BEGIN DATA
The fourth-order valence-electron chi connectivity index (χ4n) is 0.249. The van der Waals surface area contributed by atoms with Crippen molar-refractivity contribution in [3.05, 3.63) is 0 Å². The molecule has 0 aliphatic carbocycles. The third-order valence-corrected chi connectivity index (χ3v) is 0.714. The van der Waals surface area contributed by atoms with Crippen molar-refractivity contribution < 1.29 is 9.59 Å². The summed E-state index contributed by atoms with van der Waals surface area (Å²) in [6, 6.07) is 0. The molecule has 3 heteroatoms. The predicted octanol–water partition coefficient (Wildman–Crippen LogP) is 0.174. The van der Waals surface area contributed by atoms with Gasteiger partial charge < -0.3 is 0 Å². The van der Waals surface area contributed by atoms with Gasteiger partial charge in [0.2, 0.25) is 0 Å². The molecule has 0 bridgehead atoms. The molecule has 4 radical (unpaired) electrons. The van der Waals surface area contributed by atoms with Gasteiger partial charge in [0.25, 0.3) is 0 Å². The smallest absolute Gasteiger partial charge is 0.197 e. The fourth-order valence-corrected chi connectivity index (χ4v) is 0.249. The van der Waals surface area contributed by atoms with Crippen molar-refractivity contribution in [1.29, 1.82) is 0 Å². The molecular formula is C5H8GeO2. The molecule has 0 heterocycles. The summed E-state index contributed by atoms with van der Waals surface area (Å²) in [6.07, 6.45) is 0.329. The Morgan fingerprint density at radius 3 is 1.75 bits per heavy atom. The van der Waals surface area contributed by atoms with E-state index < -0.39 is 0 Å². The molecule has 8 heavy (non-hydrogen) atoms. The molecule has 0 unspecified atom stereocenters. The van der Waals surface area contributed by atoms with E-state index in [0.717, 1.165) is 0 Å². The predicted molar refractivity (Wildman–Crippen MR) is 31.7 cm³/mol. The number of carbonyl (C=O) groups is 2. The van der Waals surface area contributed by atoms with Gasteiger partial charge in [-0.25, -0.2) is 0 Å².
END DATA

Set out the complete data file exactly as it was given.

The fourth-order valence-electron chi connectivity index (χ4n) is 0.249. The van der Waals surface area contributed by atoms with Crippen molar-refractivity contribution in [3.05, 3.63) is 0 Å². The molecule has 0 aliphatic carbocycles. The third-order valence-corrected chi connectivity index (χ3v) is 0.714. The van der Waals surface area contributed by atoms with Crippen molar-refractivity contribution < 1.29 is 9.59 Å². The summed E-state index contributed by atoms with van der Waals surface area (Å²) in [6, 6.07) is 0. The molecule has 3 heteroatoms. The predicted octanol–water partition coefficient (Wildman–Crippen LogP) is 0.174. The van der Waals surface area contributed by atoms with Gasteiger partial charge < -0.3 is 0 Å². The van der Waals surface area contributed by atoms with Gasteiger partial charge in [0.2, 0.25) is 0 Å². The molecule has 0 bridgehead atoms. The molecule has 4 radical (unpaired) electrons. The van der Waals surface area contributed by atoms with Gasteiger partial charge in [0.25, 0.3) is 0 Å². The smallest absolute Gasteiger partial charge is 0.197 e. The fourth-order valence-corrected chi connectivity index (χ4v) is 0.249. The van der Waals surface area contributed by atoms with Crippen molar-refractivity contribution in [1.29, 1.82) is 0 Å². The molecular formula is C5H8GeO2. The molecule has 0 heterocycles. The summed E-state index contributed by atoms with van der Waals surface area (Å²) in [6.07, 6.45) is 0.329. The Morgan fingerprint density at radius 3 is 1.75 bits per heavy atom. The van der Waals surface area contributed by atoms with E-state index < -0.39 is 0 Å². The molecule has 8 heavy (non-hydrogen) atoms. The molecule has 0 unspecified atom stereocenters. The van der Waals surface area contributed by atoms with E-state index in [0.717, 1.165) is 0 Å². The predicted molar refractivity (Wildman–Crippen MR) is 31.7 cm³/mol. The number of carbonyl (C=O) groups is 2. The van der Waals surface area contributed by atoms with Gasteiger partial charge in [-0.25, -0.2) is 0 Å².